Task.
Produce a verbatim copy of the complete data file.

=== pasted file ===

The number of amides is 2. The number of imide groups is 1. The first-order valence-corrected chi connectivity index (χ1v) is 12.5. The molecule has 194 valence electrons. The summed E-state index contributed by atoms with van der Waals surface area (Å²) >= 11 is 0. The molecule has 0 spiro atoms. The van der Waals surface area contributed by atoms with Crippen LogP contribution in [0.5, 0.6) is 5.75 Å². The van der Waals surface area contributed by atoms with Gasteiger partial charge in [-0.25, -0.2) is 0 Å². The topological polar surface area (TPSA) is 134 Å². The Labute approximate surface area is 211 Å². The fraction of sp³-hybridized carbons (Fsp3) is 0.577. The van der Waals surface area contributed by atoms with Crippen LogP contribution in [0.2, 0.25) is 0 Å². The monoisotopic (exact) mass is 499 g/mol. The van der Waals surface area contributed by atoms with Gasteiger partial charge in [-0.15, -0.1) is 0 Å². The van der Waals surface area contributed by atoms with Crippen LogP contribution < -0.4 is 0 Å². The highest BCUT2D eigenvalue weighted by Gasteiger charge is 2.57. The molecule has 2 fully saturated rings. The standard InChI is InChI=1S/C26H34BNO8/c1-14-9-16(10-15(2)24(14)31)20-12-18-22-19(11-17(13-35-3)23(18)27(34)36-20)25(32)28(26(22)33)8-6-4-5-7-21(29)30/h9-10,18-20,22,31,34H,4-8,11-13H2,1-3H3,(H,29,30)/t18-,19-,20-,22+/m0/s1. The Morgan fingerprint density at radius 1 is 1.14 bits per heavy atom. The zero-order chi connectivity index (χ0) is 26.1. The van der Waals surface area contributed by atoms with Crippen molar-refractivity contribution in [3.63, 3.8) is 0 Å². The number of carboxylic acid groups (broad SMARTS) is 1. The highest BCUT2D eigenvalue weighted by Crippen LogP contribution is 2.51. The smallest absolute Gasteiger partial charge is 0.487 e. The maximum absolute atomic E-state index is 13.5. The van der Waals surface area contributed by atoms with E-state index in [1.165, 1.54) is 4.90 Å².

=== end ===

The number of amides is 2. The number of imide groups is 1. The first-order valence-corrected chi connectivity index (χ1v) is 12.5. The molecule has 194 valence electrons. The summed E-state index contributed by atoms with van der Waals surface area (Å²) >= 11 is 0. The molecule has 0 spiro atoms. The van der Waals surface area contributed by atoms with Crippen LogP contribution in [0.5, 0.6) is 5.75 Å². The van der Waals surface area contributed by atoms with Gasteiger partial charge in [-0.25, -0.2) is 0 Å². The topological polar surface area (TPSA) is 134 Å². The Labute approximate surface area is 211 Å². The fraction of sp³-hybridized carbons (Fsp3) is 0.577. The van der Waals surface area contributed by atoms with Crippen LogP contribution in [0.2, 0.25) is 0 Å². The monoisotopic (exact) mass is 499 g/mol. The van der Waals surface area contributed by atoms with Gasteiger partial charge in [-0.15, -0.1) is 0 Å². The van der Waals surface area contributed by atoms with Crippen LogP contribution < -0.4 is 0 Å². The highest BCUT2D eigenvalue weighted by Gasteiger charge is 2.57. The molecule has 2 fully saturated rings. The standard InChI is InChI=1S/C26H34BNO8/c1-14-9-16(10-15(2)24(14)31)20-12-18-22-19(11-17(13-35-3)23(18)27(34)36-20)25(32)28(26(22)33)8-6-4-5-7-21(29)30/h9-10,18-20,22,31,34H,4-8,11-13H2,1-3H3,(H,29,30)/t18-,19-,20-,22+/m0/s1. The Morgan fingerprint density at radius 1 is 1.14 bits per heavy atom. The zero-order chi connectivity index (χ0) is 26.1. The van der Waals surface area contributed by atoms with Crippen molar-refractivity contribution in [3.63, 3.8) is 0 Å². The number of carboxylic acid groups (broad SMARTS) is 1. The highest BCUT2D eigenvalue weighted by Crippen LogP contribution is 2.51. The smallest absolute Gasteiger partial charge is 0.487 e. The maximum absolute atomic E-state index is 13.5. The van der Waals surface area contributed by atoms with E-state index in [1.165, 1.54) is 4.90 Å².